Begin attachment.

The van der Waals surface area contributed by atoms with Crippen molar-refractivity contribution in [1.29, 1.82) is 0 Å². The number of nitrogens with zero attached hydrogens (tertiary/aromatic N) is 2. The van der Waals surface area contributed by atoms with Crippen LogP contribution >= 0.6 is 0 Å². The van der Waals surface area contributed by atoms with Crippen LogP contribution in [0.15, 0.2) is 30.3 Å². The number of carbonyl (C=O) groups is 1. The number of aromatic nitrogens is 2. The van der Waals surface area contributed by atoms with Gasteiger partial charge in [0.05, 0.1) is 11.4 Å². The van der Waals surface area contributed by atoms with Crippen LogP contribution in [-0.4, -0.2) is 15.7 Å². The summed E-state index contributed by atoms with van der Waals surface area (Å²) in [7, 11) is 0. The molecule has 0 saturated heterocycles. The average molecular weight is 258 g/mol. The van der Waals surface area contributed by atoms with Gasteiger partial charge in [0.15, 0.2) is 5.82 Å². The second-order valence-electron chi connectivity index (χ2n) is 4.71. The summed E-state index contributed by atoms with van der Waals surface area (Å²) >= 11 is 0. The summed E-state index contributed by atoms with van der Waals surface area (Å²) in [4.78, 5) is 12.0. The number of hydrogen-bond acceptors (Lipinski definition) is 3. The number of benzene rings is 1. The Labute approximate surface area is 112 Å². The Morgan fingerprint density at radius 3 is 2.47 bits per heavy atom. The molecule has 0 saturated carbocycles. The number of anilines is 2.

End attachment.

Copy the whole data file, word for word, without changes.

The van der Waals surface area contributed by atoms with Crippen molar-refractivity contribution in [1.29, 1.82) is 0 Å². The number of nitrogens with zero attached hydrogens (tertiary/aromatic N) is 2. The van der Waals surface area contributed by atoms with Crippen LogP contribution >= 0.6 is 0 Å². The van der Waals surface area contributed by atoms with Crippen LogP contribution in [0.15, 0.2) is 30.3 Å². The number of carbonyl (C=O) groups is 1. The number of aromatic nitrogens is 2. The van der Waals surface area contributed by atoms with Gasteiger partial charge in [0.05, 0.1) is 11.4 Å². The van der Waals surface area contributed by atoms with Crippen LogP contribution in [-0.4, -0.2) is 15.7 Å². The summed E-state index contributed by atoms with van der Waals surface area (Å²) in [7, 11) is 0. The molecule has 0 saturated heterocycles. The average molecular weight is 258 g/mol. The van der Waals surface area contributed by atoms with Gasteiger partial charge in [0.15, 0.2) is 5.82 Å². The second-order valence-electron chi connectivity index (χ2n) is 4.71. The summed E-state index contributed by atoms with van der Waals surface area (Å²) >= 11 is 0. The summed E-state index contributed by atoms with van der Waals surface area (Å²) in [4.78, 5) is 12.0. The number of hydrogen-bond acceptors (Lipinski definition) is 3. The number of benzene rings is 1. The Labute approximate surface area is 112 Å². The Morgan fingerprint density at radius 3 is 2.47 bits per heavy atom. The molecule has 0 saturated carbocycles. The number of anilines is 2.